Approximately three decades ago, while studying photography in the 1980s, Brazilian artist Vik Muniz had the idea of playing with notions of perception. For the exhibition 'Handmade', on view at Galeria Nara Roesler in São Paulo until 5 November, Muniz decided to revisit the idea for his latest body of work. The exhibition begins with Two Nails:

'I went back to the time that I was studying photography when I did not respect the surface of the image, and I thought about Two Nails, the first photograph I took,' said Muniz. 'In this work there are two nails: one is real and the other one is printed. If you walk towards the work, which is exactly what you are supposed to do when seeing one of my works, it will change: one of the nails will be shorter and the other one will be longer. It is an illusion, but I never want to work with a convincing illusion, I do not want to mislead anyone, in fact, I want to work with the worst possible illusion – which is the name of the first documentary I made.'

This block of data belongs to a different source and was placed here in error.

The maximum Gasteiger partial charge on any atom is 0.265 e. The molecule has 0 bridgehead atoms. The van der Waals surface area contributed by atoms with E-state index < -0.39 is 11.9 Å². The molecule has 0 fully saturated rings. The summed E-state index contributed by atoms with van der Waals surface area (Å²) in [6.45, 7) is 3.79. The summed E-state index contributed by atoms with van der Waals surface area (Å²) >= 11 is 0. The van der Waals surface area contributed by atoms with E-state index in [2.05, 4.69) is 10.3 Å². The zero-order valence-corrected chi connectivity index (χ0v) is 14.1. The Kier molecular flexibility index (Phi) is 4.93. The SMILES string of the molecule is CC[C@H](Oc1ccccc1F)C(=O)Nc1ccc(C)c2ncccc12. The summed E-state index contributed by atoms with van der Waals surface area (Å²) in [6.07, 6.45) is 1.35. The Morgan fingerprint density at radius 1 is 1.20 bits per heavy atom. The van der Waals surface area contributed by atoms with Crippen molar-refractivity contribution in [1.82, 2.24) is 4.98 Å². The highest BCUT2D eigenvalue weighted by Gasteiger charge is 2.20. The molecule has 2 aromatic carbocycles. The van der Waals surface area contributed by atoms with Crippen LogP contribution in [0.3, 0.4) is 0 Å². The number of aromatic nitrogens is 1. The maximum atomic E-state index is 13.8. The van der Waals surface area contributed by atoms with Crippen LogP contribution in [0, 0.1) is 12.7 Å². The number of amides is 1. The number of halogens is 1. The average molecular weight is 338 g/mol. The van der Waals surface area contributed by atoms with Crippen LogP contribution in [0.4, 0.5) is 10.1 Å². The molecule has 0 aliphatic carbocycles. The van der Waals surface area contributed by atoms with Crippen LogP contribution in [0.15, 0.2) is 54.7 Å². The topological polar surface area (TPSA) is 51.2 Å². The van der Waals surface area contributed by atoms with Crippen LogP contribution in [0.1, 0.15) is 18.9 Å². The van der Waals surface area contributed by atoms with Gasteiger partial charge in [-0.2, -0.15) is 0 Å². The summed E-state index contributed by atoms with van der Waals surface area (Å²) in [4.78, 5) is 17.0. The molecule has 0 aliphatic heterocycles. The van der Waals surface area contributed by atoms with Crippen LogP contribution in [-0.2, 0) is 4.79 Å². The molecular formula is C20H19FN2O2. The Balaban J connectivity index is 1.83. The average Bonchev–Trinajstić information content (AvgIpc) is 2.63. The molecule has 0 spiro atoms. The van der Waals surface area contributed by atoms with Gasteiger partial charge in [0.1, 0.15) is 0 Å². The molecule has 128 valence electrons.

Now, with digital photography, Muniz has the opportunity to trick the eye with more precision than he did in the 80s. The artist references the great abstractionists, from Lucio Fontana to Ian Davenport, creating holes like the ones Fontana tore through canvas, and the vivid vertical stripes that Davenport uses in his work. Muniz added his own 'handmade' touch, mixing in actual torn strips of paper with a printed pattern in one piece, so that the viewer can’t tell what is two-dimensional and what is three-dimensional. Flat or not, Muniz’s works stand out either way, but the illusions add a playful element to the art.